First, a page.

With e-learning, learners can take their course where and when it suits them. Whether that is on the couch at home, or at their desk in the office. And because most e-learning courses today are divided in small digestible modules (called learning nuggets or micro-learning), learners can easily participate in between two tasks.

So, the more flexibility you need, the more likely that e-learning will suit your situation.

Decision Criterion #6 - Scalability

How large is your group of learners? Is it a one-time training for a group of 5 people. Or do you need to train thousands of people that are located across multiple sites, potentially even located in multiple countries? This should have a very strong influence on your choice of delivery method.

E-learning is the most scalable learning delivery method out there, so when your training needs to scale, e-learning is most likely going to be your weapon of choice.

Decision Criterion #7 - Budget

Ideally, you have the possibility to determine the budget depending on the type of training you need to deliver in order to achieve your training goals. But, in practice, the available budget is often constrained and you need to work your way around it. If you're on a tight budget, you have to get creative in finding an effective training solution that doesn't break the bank. The best way to save on your budget is by utilizing training that's already out there. Because creating a training program is time-consuming and, therefore, expensive.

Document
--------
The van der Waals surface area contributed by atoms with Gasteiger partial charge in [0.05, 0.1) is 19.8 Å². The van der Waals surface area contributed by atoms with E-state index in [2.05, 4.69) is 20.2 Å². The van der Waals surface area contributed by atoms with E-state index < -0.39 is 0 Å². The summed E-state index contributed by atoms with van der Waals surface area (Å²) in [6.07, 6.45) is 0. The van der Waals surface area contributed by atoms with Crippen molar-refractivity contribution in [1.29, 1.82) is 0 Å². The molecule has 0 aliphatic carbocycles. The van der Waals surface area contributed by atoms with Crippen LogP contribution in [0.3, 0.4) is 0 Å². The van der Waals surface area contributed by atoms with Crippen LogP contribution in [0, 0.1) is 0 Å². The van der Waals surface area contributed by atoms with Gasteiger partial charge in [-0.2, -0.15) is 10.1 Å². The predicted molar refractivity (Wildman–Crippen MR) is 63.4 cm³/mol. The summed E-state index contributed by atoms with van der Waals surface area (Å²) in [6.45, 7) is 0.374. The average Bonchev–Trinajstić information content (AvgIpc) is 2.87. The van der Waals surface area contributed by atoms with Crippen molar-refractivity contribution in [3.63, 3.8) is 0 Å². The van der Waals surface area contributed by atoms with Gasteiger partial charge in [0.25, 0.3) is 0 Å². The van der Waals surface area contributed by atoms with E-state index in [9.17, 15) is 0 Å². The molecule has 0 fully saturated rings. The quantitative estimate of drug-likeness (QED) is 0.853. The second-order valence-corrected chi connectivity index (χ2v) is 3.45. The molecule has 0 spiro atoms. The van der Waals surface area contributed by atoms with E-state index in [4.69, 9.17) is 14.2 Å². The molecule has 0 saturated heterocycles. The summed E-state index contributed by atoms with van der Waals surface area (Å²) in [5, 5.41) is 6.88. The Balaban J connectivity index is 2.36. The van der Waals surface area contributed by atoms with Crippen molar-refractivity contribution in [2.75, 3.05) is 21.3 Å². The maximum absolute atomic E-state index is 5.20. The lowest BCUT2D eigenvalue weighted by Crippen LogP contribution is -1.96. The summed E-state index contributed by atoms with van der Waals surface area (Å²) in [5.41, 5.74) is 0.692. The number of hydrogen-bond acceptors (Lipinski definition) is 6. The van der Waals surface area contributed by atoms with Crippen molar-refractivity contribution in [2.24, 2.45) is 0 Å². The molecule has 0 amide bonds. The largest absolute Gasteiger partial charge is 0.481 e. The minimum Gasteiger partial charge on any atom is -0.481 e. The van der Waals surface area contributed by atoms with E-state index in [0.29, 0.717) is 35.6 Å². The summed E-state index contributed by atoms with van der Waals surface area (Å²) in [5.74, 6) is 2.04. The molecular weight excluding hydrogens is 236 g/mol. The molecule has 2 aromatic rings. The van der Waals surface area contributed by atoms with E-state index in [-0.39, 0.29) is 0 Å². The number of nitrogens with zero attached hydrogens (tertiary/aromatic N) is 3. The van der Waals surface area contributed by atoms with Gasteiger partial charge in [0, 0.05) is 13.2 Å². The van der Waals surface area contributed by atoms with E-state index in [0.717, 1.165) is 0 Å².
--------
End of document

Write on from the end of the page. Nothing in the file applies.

There are many off-the-shelf courses (both for e-learning and class-room) that you can use, which would cost a fraction of the cost compared to creating them yourself from scratch. If these courses don't cover your entire training need, you would only have to create a part of the material, thereby saving a lot of money.

Conclusion / TLDR;

If you're asked to prepare a training session to achieve a certain training goal and are unsure what delivery method would be most effective, we advise you to take the following criteria into account;

  1. Target group - Some groups simply do better with certain types of training
  2. Learning objectives - Depending on your goal, a certain delivery type would be more appropriate
  3. Deadlines - if you're in a rush, consider off-the-shelf training
  4. Repetitiveness - if you need to do this training every week, a lot of time and money could be saved with e-learning
  5. Learner Availability/Flexibility - the more flexibility you need, the more likely e-learning will be your friend
  6. Scalability - the more scalable your training solution needs to be, the less applicable classroom training will be
  7. Budget - When your budget is limited, consider off-the-shelf courses, before reinventing the wheel